The Internet of Things is set to take off in the utilities sector as Lyceum Capital invests £20m in Wireless Innovation

Lucy White
Wireless Innovation's customers include utilities companies such as EDF Energy and Scottish Water (Source: Getty)

Household items such as Amazon's Alexa and wirelessly connected boilers may be raising the profile of the Internet of Things (IoT), but private equity house Lyceum Capital has today banked £20m on a business which boosts wireless connectivity in utilities companies.

Wireless Innovation, whose customers include EDF Energy and Scottish Water, provides machine-to-machine (M2M) data connectivity by working with satellite and cellular providers across the world.

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After the acquisition of Wireless Innovation, Lyceum will use the remainder of its £20m investment to build the business by bolting on smaller competitors.

“Given its growth and fragmentation, the M2M and IoT connectivity market represents an attractive investment opportunity,” said Lyceum's Simon Hitchcock.

According to Luke Kingston, a director in Lyceum’s origination team, the company is already in “active dialogue” with several potential target businesses.

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Founded in 2004, Wireless Innovation has customers in more than 100 countries spanning the renewables, electricity, water, oil and gas, telematics, aviation and marine sectors.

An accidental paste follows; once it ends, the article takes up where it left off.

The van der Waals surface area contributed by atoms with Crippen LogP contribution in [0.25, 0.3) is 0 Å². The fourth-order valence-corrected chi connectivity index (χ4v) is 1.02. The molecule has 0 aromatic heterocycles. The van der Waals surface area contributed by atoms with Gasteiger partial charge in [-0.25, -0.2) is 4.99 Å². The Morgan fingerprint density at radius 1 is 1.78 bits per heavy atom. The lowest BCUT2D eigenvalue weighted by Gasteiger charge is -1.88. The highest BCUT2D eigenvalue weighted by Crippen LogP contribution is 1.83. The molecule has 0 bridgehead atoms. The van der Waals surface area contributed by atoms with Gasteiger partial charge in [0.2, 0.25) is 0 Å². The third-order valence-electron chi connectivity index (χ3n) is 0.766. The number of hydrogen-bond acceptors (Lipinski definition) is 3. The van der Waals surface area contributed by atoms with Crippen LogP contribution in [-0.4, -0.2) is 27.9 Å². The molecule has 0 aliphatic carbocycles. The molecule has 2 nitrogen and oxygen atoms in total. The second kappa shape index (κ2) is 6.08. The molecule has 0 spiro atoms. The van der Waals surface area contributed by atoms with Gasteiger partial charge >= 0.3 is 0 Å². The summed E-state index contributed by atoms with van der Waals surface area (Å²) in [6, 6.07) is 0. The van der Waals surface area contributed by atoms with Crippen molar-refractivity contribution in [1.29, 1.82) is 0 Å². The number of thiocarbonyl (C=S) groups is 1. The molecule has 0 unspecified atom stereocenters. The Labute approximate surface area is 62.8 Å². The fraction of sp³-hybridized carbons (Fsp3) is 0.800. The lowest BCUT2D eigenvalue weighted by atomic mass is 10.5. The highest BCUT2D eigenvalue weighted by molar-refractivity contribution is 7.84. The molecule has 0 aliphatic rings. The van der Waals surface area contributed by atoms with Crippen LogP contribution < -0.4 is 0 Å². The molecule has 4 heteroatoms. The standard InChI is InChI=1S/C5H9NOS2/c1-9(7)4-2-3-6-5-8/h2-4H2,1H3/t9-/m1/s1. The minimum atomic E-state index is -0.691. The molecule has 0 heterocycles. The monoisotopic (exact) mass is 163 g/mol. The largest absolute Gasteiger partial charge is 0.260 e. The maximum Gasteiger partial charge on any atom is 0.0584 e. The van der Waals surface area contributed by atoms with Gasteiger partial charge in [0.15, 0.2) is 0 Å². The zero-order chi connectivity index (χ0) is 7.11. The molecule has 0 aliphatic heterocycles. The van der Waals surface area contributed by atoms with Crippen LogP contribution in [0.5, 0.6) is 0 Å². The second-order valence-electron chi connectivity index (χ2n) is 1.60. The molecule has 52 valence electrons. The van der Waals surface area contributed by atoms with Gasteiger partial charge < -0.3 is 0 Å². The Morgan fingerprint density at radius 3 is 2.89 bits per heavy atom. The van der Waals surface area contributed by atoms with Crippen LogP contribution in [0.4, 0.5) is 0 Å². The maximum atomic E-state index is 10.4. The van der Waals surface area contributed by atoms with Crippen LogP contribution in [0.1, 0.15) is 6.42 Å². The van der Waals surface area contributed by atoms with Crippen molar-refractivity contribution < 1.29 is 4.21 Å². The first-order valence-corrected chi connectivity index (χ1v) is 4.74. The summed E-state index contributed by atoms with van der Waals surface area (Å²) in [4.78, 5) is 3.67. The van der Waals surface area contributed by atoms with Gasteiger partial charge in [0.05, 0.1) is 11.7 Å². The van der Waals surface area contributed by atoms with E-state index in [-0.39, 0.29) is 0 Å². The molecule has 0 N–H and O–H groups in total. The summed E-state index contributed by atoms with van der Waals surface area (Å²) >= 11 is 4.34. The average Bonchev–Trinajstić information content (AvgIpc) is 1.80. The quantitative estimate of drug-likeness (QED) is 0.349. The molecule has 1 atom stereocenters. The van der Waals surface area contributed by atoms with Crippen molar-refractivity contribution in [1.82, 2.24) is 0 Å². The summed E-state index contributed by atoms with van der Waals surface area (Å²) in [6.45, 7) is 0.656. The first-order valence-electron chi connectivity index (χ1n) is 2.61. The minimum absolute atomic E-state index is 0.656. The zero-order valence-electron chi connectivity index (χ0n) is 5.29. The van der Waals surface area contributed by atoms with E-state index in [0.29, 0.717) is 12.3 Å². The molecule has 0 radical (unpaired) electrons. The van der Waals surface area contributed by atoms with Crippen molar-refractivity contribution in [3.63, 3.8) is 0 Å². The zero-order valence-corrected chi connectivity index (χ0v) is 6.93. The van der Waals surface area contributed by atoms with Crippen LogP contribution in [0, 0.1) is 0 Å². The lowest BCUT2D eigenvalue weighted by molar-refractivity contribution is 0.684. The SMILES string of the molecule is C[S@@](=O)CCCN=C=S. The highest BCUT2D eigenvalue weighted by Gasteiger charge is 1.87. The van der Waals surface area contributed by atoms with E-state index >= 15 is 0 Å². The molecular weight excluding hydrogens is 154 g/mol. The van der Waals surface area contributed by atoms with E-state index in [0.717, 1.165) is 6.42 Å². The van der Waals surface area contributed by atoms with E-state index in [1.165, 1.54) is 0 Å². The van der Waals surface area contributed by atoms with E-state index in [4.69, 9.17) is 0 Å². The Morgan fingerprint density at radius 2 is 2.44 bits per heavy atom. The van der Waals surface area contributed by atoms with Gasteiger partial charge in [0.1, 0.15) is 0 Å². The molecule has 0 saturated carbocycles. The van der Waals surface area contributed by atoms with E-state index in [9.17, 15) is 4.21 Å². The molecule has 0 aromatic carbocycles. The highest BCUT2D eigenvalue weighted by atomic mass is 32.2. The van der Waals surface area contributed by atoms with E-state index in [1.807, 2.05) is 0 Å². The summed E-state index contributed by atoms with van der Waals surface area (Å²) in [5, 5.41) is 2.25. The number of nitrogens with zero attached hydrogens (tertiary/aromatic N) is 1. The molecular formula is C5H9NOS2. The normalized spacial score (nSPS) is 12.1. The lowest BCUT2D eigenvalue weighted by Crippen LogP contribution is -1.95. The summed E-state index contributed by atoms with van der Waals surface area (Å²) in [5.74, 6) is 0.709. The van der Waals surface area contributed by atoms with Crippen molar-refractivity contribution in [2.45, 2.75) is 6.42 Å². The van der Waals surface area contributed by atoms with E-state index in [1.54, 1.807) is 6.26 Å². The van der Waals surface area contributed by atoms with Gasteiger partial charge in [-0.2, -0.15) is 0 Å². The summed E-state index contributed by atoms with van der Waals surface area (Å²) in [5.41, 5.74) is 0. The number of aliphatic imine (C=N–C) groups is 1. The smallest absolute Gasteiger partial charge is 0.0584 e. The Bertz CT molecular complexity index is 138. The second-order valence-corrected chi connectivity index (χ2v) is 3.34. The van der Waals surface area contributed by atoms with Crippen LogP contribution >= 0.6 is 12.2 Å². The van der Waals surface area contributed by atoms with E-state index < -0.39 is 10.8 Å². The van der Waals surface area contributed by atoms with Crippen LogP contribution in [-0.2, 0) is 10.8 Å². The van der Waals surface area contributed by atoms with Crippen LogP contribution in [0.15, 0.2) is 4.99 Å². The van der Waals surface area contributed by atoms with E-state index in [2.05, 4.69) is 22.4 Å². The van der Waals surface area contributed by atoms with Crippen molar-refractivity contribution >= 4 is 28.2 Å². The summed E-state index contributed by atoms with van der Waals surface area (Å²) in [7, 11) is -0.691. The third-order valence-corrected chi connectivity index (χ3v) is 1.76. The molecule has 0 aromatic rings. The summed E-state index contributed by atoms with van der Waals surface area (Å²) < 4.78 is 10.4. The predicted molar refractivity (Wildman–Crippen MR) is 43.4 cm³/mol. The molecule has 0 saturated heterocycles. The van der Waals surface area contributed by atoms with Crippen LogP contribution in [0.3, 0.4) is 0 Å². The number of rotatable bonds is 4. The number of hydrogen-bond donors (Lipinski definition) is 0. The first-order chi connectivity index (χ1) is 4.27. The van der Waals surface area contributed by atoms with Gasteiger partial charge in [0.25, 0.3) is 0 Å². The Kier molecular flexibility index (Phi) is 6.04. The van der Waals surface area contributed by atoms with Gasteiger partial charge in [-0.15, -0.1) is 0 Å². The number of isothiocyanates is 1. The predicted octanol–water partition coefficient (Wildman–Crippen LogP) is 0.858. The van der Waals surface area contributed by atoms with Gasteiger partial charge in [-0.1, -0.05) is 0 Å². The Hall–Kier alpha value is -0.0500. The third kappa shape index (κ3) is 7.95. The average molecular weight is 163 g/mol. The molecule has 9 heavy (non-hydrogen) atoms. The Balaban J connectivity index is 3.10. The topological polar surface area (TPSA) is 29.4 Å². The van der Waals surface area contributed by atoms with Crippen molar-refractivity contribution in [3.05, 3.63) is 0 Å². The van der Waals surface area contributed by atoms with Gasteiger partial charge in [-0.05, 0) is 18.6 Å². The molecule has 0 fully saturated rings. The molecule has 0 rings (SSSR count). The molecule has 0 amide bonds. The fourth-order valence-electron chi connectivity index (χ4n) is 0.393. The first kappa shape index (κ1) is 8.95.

The technology allows companies to securely manage, monitor and extract data from their networks. For a water company, for example, Wireless Innovation could allow data from a remote treatment facility where there is no mobile covereage to be transmistted via satellite. Wireless Innovation would then collate this data and present it to the client.

According to incoming chairman Edward Spurrier, as satellite technology improves the capabilities will expand to allow machines to alter their performance by interacting with one another.

Connectivity is becoming increasingly important for utilities businesses and service providers, as companies try to differentiate and get ahead of the crowd. Telecoms business Arqiva, for example, has taken to hiding miniature mobile masts in lampposts around London boroughs to boost mobile phone coverage.

To help Wireless Innovation with its own push forward, Spurrier, the former chief executive of Alternative Networks which was bought by telecoms business Daisy for £165m last year, will lead the acquisition strategy alongside Wireless Innovation's founder and chief executive Phil Rouse.

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